LSTM Seminar Series: Scaling-up HIV treatment in resource limited settings

News article 8 Apr 2013
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LSTM’s seminar series continued today with a lecture entitled ‘HIV treatment scale up in resource-limited settings: evolving global policy in a rapidly changing environment.’ It was presented by LSTM alumnus Dr Nathan Ford, who is currently based at the HIV/AIDS Department of the World Health Organization (WHO).

The seminar, introduced by LSTM Professor Paul Garner, highlighted some of the major breakthroughs in recent years that have informed major global changes in HIV policy and practice. It also demonstrated the impact of antiretroviral therapy (ART) on reducing HIV infection.

Dr Ford’s insight into the forthcoming WHO guidelines on HIV treatment, presented the need for simplifying the drugs used in treatment, improvements in point of care diagnostics and support for community-based delivery of treatment. Explaining, that reducing the cost of treatment has been of huge significance “a cost of $10,000 per patient per year, ten years ago, has been reduced to $50 today.”

On improving the take-up and continuation of ART treatment “there is now good evidence to suggest we should be getting out of clinics and into point of care testing at peoples’ homes.”

Treatment as prevention is a policy being put into practice “treating HIV is not just to save the lives of those infected with HIV, it is important to protect the lives of those who may also become infected”, with “36% of sex workers in sub-Saharan Africa infected with HIV.”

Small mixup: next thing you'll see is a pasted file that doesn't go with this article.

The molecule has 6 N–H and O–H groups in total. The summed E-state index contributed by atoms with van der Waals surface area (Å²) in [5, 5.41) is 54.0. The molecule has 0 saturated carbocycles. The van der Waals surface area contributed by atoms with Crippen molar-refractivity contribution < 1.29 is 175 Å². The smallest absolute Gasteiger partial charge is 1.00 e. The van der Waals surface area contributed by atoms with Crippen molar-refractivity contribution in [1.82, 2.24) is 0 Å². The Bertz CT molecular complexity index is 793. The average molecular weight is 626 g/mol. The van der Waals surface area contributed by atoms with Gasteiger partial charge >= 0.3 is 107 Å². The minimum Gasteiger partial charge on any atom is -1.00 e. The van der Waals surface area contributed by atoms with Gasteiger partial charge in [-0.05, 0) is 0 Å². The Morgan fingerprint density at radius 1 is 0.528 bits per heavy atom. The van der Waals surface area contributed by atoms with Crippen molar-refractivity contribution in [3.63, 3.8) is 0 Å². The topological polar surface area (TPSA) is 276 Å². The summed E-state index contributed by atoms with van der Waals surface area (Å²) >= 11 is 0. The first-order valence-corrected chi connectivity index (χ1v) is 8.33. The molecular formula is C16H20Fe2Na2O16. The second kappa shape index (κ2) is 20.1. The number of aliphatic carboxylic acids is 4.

The seminar stimulated a discussion about the ways in which WHO uses evidence to inform future HIV/AIDS policy in a rapidly changing scientific, epidemiological, and funding environment. Highlighting work by LSTM’s Dr Miriam Taegtmeyer in developing a new policy brief on HIV treatment for WHO, entitled: Planning, implementing and monitoring, home-based HIV testing and counselling: a practical handbook for sub-Saharan Africa.

Dr Ford regularly returns to LSTM as a guest lecturer. He has previously worked with Médecins Sans Frontières (MSF) supporting operational research and medical advocacy. He holds a degree in Microbiology and Virology (Warwick) a Masters in Public Health and Epidemiology (Cape Town), a PhD in Clinical and Public Health epidemiology (Vancouver) and completed the Diploma in Humanitarian Assistance at LSTM. He serves on various editorial boards, including the Journal of the International AIDS Society and Conflict and Health. Areas of concern include evidence-based humanitarian action, and simplification and adaptation of HIV/AIDS care in resource-limited settings.